Fewer CIOs are planning to expand their IT departments in Q4 than were three months ago, according to Robert Half Technology. But on the positive side, fewer CIOs have plans to freeze hiring or reduce their staffs in the coming quarter.
Fewer CIOs are planning to boost their IT departments in the fourth quarter of 2013 than were three months ago, according to new research. But on the positive side, fewer CIOs have plans to freeze hiring or reduce their staffs in the coming quarter.
Robert Half Technology polled 2,300 CIOs for its latest IT Hiring Forecast and Local Trend Report. Among the respondents, 11% said they plan to expand their IT teams in Q4, which is down slightly from 12% in the prior quarter. In addition, 65% of CIOs plan to hire only for open IT roles (up from 56% in Q3), 19% expect to put hiring plans on hold (down from 26%), and 5% plan to reduce their IT staff (down from 6%) in the fourth quarter.
“IT hiring managers remain selective when hiring, but know they need to move fast to acquire top talent in hot specialty areas such as networking and help desk support,” said John Reed, senior executive director of Robert Half Technology (RHT), in a statement. “Many firms are increasing their focus on retention because candidates in these areas of IT can be hard to find.”
Finding the right talent remains top-of-mind for most CIOs. Among respondents, 68% said it’s somewhat or very challenging to find skilled IT professionals today.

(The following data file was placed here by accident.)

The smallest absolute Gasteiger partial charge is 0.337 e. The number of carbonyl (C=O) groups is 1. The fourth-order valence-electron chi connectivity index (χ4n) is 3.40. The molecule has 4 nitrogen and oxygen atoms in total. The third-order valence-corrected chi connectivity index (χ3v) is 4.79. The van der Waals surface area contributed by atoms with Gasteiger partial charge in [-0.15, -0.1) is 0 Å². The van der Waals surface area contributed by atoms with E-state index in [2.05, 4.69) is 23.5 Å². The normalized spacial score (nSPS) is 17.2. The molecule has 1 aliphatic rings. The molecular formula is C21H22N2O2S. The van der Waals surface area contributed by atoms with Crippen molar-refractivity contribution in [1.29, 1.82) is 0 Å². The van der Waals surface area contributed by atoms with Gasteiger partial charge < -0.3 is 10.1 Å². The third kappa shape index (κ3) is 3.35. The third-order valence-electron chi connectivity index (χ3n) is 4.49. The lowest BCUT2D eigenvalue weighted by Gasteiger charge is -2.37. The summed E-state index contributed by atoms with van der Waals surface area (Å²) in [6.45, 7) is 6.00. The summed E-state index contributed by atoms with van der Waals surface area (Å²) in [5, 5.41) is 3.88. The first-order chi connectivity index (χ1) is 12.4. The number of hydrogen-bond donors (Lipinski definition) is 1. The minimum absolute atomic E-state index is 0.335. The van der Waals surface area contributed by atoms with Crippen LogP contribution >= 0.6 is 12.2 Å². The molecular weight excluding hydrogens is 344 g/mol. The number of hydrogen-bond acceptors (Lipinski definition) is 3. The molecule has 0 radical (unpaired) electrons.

When asked which skills are the most difficult to find, respondents cited networking (19%), data/database management (13%) and helpdesk/technical support (12%). When asked which skills are most often in demand, desktop support topped the list, cited by 54% of IT executives. Network administration and database management followed, each with 52%.
RHT also asked about CIOs’ confidence levels, which remain high. Eighty-six percent of CIOs said they’re somewhat or very confident about their companies' prospects for growth in Q4, compared to 85% in Q3. Further, 64% said they're somewhat or very confident that their firms will invest in IT projects in the fourth quarter (compared to 63% in Q3).
Computer Economics, a research and advisory firm, reports a similar finding in its IT Spending and Staffing Benchmarks study. Compared to a year earlier, IT executives in mid-2013 said they’re more confident that they’ll be able to spend all their budgeted money. Just 20% of respondents anticipate not being able to spend all of the money in their plans this year, which is down from 31% in mid-2012.